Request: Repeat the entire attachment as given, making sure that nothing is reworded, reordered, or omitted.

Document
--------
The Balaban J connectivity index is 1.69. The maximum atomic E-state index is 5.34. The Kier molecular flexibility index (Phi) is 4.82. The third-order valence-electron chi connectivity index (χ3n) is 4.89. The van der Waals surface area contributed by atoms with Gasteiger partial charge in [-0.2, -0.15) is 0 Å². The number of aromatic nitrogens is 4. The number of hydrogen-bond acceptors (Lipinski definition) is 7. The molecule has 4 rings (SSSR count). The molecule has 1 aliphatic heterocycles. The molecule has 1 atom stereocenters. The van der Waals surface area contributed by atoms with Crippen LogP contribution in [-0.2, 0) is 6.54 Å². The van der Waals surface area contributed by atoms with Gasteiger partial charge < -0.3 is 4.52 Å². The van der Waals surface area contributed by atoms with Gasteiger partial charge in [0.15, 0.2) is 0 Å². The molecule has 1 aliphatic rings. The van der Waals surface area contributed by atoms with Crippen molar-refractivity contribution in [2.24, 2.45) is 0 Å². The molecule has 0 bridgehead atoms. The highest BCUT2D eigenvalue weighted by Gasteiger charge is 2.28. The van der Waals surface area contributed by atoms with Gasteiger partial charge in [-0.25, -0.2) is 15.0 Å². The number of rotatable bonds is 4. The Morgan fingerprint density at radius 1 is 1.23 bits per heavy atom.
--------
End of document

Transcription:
The Balaban J connectivity index is 1.69. The maximum atomic E-state index is 5.34. The Kier molecular flexibility index (Phi) is 4.82. The third-order valence-electron chi connectivity index (χ3n) is 4.89. The van der Waals surface area contributed by atoms with Gasteiger partial charge in [-0.2, -0.15) is 0 Å². The number of aromatic nitrogens is 4. The number of hydrogen-bond acceptors (Lipinski definition) is 7. The molecule has 4 rings (SSSR count). The molecule has 1 aliphatic heterocycles. The molecule has 1 atom stereocenters. The van der Waals surface area contributed by atoms with Crippen LogP contribution in [-0.2, 0) is 6.54 Å². The van der Waals surface area contributed by atoms with Gasteiger partial charge < -0.3 is 4.52 Å². The van der Waals surface area contributed by atoms with Gasteiger partial charge in [0.15, 0.2) is 0 Å². The molecule has 1 aliphatic rings. The van der Waals surface area contributed by atoms with Crippen molar-refractivity contribution in [2.24, 2.45) is 0 Å². The molecule has 0 bridgehead atoms. The highest BCUT2D eigenvalue weighted by Gasteiger charge is 2.28. The van der Waals surface area contributed by atoms with Gasteiger partial charge in [-0.25, -0.2) is 15.0 Å². The number of rotatable bonds is 4. The Morgan fingerprint density at radius 1 is 1.23 bits per heavy atom.